As an alumnus of The Catholic University of America (CUA/NCSSS '98) and someone who also happens to be an ordained priest, I just want to express support for Ryan, CUAllies, and for the hope that one day this flagship institution of the Catholic Church in the US might fully welcome all God's children — including God's LGBT children — into the full life of the University.

  3. Thomas J Wieczorek

    December 19, 2012 at 11:08 pm

    As a Catholic, I am continually challenged, not by my spiritual faith, but by the leadership of the church. It saddens me beyond belief to see other faiths openly embracing LGBT at Pride Festivals which I have attended or other events while the Catholic Church is noticably absent. I only wish the Catholic Church could recognize the potential harm they do by demanding things that even priests have not been able to meet. Having studied for ordination, celibacy was a gift from God to which not all are called. Yet the church demands that LGBT individuals adopt this gift whether it is given or not. It would seem that after the damage that has come to light from expecting a "gift" to be forced, the leadership would recognize this fact and embrace the beauty we all are unique but still created in God's image. This denial is not so surprising, particularly given the vocal and financial zeal by the diocese and heiarchy to defeating any effort of LGBT marriage. Good luch and best wishes Ryan; I'm not sure I would be as optimistic.

    • Ryan Fecteau

      December 20, 2012 at 6:11 pm

      Thank you for your support. As I keep on saying to friends and folks who ask, "Why bother?" The change that our Church needs will not happen unless we are at the table to demand the change. The funny thing is we are not even really asking for change… The Church has long accepted LGBT people as innately LGBT. The Church's sexual teachings, of course, conflict with gay sex. But our group and our message was not about creating a space for meeting "hook-ups" nor was it to advocate for gay marriage. We want to create a space for fellowship and a space that is without question welcoming! Lots of work to be done!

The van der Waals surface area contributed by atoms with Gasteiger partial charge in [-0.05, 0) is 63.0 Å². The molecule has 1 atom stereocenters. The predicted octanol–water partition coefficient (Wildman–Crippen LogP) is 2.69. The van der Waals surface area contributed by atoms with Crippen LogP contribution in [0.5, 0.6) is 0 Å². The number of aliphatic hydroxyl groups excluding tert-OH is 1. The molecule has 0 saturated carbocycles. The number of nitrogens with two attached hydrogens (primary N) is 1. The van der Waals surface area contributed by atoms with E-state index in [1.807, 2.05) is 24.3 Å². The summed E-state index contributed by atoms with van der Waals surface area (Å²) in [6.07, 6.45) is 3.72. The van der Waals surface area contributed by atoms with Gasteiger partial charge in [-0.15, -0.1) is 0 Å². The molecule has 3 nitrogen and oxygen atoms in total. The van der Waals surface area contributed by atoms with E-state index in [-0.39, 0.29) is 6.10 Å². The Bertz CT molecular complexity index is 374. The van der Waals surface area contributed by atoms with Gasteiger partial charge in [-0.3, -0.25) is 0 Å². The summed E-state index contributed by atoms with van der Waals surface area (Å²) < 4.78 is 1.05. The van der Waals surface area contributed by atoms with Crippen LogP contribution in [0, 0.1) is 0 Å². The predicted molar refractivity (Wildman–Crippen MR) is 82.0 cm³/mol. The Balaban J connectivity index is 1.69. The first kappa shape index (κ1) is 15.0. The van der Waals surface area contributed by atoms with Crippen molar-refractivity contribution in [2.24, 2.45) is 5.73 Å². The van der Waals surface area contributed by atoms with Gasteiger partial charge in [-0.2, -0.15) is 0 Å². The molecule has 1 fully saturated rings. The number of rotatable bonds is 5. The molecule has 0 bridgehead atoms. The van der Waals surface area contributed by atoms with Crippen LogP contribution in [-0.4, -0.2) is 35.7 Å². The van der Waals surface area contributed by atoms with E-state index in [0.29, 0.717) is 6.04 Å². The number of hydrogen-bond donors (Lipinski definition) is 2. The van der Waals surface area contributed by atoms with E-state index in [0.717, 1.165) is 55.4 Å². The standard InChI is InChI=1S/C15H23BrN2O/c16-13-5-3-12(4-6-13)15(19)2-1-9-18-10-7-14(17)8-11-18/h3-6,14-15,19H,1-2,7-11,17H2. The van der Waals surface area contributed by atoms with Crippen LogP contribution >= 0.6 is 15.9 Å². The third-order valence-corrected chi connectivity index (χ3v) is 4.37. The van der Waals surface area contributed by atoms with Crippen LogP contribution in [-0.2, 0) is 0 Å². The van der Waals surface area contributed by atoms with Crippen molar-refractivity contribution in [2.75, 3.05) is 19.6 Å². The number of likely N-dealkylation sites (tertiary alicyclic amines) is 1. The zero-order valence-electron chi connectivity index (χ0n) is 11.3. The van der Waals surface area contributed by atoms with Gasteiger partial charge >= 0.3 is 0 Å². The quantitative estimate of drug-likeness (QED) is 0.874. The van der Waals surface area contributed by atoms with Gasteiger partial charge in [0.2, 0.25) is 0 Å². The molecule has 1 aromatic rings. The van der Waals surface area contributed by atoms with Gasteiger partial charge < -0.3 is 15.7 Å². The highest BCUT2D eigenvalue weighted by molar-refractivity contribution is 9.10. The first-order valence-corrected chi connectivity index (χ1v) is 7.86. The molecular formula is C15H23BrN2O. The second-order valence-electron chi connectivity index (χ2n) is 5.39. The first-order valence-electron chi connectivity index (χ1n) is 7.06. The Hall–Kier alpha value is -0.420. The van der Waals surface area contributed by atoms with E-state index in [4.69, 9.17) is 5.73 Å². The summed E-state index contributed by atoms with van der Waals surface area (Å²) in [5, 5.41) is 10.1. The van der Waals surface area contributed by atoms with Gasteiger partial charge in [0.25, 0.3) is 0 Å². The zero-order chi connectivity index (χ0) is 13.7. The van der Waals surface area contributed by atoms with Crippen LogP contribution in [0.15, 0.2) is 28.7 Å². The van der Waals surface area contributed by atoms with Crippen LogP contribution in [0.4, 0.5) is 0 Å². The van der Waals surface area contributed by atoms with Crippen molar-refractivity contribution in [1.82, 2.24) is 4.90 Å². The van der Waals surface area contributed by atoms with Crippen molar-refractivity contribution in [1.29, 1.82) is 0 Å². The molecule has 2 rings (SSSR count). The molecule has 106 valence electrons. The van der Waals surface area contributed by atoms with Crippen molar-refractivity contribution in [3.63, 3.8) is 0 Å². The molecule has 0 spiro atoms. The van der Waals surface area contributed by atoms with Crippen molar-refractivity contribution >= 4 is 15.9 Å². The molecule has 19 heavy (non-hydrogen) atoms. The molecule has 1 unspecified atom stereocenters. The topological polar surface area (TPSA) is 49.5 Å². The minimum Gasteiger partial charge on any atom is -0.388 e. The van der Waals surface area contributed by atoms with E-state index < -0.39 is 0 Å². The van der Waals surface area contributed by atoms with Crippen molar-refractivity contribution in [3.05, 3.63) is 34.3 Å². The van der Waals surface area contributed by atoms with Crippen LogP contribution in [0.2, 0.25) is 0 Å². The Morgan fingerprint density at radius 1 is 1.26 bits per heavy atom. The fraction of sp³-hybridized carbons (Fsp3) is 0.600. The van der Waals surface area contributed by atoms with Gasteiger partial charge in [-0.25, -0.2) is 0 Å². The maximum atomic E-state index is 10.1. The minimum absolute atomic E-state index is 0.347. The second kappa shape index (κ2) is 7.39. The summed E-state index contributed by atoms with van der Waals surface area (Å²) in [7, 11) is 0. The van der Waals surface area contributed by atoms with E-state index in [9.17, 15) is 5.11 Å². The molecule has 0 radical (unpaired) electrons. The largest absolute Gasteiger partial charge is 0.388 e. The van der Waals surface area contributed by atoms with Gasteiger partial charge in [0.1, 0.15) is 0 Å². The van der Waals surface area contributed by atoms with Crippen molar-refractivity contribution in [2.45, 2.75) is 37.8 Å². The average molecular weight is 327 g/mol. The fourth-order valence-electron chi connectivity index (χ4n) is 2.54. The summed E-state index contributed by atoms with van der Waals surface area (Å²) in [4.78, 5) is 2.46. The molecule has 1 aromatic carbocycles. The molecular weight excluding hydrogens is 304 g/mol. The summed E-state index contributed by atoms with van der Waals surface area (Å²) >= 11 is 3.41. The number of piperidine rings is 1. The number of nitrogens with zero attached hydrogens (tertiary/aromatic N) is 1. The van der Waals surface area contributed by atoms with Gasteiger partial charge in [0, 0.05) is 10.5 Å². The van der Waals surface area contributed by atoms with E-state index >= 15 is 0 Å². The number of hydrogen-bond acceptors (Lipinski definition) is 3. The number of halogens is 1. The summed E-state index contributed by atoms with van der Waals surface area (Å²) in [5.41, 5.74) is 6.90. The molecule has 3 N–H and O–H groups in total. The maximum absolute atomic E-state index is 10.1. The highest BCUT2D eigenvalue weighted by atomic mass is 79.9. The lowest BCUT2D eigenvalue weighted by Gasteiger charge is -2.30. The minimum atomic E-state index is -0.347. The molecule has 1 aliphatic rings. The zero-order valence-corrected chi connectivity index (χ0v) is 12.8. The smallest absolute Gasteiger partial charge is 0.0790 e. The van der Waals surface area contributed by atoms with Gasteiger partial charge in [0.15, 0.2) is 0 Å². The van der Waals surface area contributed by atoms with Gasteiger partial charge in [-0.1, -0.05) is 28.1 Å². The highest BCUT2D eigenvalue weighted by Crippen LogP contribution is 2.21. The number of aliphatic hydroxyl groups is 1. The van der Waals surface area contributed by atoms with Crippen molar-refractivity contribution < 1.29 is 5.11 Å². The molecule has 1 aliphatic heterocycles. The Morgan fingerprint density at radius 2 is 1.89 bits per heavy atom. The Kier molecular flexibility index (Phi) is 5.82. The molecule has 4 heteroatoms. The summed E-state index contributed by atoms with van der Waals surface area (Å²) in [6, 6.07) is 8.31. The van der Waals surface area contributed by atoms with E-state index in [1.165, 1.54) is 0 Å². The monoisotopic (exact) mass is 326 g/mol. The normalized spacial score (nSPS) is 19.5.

4. brian

    December 20, 2012 at 6:23 am

    First, thanks to Ryan Fecteau and CUAllies for continuing the fight on behalf of LGBT students at CUA. They are continuing the heroic efforts by their undergrad predecessors– which also includes a number of previous attempts by CUA’s Columbus School of Law students to get CUA recognition for a very tame, essentially educational organization– Gay/Straight Student Alliance.

    But given the near rabid bigotry and anti-gay hatred of the current Pope Benedict, I’m not surprised by CUA’s continued failure to honor its LGBT students and faculty with recognition of its LGBT student organization.

    Usually, I would agree with Barrie Daneker’s suggestion that going after this institution’s sources of funding is likely to get CUA’s attention– and more likely to bring needed change by CUA administrators. But in this instance, I think the demands of an outrageously homophobic pope is stronger.